The growing uptake of consumer energy resources, such as solar PV and home batteries, means that many households and small businesses are no longer simply consumers of energy, but can also generate, store, and export it as well.

This has forced energy providers to reconsider how they manage network capacity, leading to trials of a number of reforms and technology-based solutions to deal with system-related challenges, such as excess solar exports.

However, these approaches are often hard to understand, do not always take consumer preferences and needs into account, and can give little control to consumers regarding decisions that are likely to have a significant impact on their lives.

It is therefore critical that any new solution to manage network capacity secures consumer buy-in to build trust between the consumer and the energy industry, and ensure benefits are realised for all parties.

Researchers from the Australian National University will examine social licence through focus groups to develop and test consumer-informed future scenarios that take into consideration consumer values and preferences for network capacity management approaches.

This knowledge-building work will culminate in a new consumer-informed framework for managing distribution network capacity that can also act as a template for other significant changes to the energy system that depend on consumer support.

“Trust is integral if we are to make a successful shift towards harnessing the consumer energy resources generated in our homes and neighborhoods,” said Ms Gallagher.

“We are effectively asking Australians to change the habits of a lifetime by investing their own money in altering how they power their homes, vehicles, and appliances, as well as when they conduct certain activities. In addition, we are asking them to embrace a collective mindset by sharing the resources they generate with the broader system.

“If we are to realise the potential benefits that DOEs offer, social licence is required. Customers want to be able to access programs they deem valuable, otherwise there is a risk of backlash, low uptake, or further erosion of trust in the energy sector.”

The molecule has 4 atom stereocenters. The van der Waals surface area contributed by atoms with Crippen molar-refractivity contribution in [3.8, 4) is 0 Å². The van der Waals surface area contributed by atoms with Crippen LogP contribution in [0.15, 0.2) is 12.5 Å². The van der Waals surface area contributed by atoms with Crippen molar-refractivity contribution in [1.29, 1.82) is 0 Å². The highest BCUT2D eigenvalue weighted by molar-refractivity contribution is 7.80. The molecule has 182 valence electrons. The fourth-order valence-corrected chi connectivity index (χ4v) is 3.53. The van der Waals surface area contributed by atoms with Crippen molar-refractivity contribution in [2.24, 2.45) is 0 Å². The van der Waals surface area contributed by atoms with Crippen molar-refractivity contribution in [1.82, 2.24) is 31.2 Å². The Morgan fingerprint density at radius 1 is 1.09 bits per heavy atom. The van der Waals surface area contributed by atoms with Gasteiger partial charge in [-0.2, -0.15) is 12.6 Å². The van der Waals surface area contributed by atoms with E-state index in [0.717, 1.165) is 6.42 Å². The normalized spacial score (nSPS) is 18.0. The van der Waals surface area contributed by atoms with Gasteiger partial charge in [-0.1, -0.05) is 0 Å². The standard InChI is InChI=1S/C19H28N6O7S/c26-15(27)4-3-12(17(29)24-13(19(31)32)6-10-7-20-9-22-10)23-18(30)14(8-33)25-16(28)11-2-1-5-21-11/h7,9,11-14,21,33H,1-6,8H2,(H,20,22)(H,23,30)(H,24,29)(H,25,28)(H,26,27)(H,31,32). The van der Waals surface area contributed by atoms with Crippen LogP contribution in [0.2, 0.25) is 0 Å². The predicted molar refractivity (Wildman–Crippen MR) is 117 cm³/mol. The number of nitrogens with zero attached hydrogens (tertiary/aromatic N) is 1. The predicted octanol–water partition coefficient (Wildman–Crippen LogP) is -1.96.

Optimising energy use in swim schools: establishing baselines – Australian Alliance for Energy Productivity – $15,000

Learning to swim is a right of passage for many Australian children, however swim schools can consume significant amounts of energy.

This project, sponsored by the Australian Alliance for Energy Productivity, will analyse baseline energy data at three community swim schools as well as calculate the impact of planned upgrades on energy consumption and costs.

Ms Gallagher said small business operators were increasingly cognisant of their energy footprints and looking for ways to cut their consumption and energy bills.

“This work will provide detailed and robust data to inform future decisions about investment for energy use optimisation,” she said.

“The data that is collected and analysed in this project will help to inform the development of a model to be used by swim school owners to reduce the amount of energy they use and, for centres that are still reliant on gas, to transition in a cost-effective manner.

“We are pleased to support projects like this that provide real insights that encourage small businesses to make transformative changes that will help create a more energy productive economy.”

About Energy Consumers Australia

Energy Consumers Australia is the independent, national voice for residential and small business energy consumers. We enable residential and small business energy consumers to have their voices heard by the sector by working with other consumer groups to gather evidence-based research with a national perspective, distil it to key viewpoints, and feed it back to the market to influence outcomes.

Media Contact: Dan Silkstone, 0414622762